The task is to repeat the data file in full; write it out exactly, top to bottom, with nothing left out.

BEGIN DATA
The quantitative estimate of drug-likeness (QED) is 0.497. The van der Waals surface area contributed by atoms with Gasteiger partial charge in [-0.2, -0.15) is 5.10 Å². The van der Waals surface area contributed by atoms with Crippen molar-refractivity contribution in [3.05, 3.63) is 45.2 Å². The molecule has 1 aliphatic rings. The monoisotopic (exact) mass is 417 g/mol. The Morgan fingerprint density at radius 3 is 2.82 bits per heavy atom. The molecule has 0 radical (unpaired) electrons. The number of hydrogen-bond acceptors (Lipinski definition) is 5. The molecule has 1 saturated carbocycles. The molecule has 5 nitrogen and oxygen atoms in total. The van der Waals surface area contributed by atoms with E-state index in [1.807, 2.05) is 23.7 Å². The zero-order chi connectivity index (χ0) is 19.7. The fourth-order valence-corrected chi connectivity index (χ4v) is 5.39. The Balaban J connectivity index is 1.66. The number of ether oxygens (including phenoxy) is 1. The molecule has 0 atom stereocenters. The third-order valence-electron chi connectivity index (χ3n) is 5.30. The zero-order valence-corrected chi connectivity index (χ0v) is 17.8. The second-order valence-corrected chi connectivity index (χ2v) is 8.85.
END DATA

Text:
The quantitative estimate of drug-likeness (QED) is 0.497. The van der Waals surface area contributed by atoms with Gasteiger partial charge in [-0.2, -0.15) is 5.10 Å². The van der Waals surface area contributed by atoms with Crippen molar-refractivity contribution in [3.05, 3.63) is 45.2 Å². The molecule has 1 aliphatic rings. The monoisotopic (exact) mass is 417 g/mol. The Morgan fingerprint density at radius 3 is 2.82 bits per heavy atom. The molecule has 0 radical (unpaired) electrons. The number of hydrogen-bond acceptors (Lipinski definition) is 5. The molecule has 1 saturated carbocycles. The molecule has 5 nitrogen and oxygen atoms in total. The van der Waals surface area contributed by atoms with E-state index in [1.807, 2.05) is 23.7 Å². The zero-order chi connectivity index (χ0) is 19.7. The fourth-order valence-corrected chi connectivity index (χ4v) is 5.39. The Balaban J connectivity index is 1.66. The number of ether oxygens (including phenoxy) is 1. The molecule has 0 atom stereocenters. The third-order valence-electron chi connectivity index (χ3n) is 5.30. The zero-order valence-corrected chi connectivity index (χ0v) is 17.8. The second-order valence-corrected chi connectivity index (χ2v) is 8.85.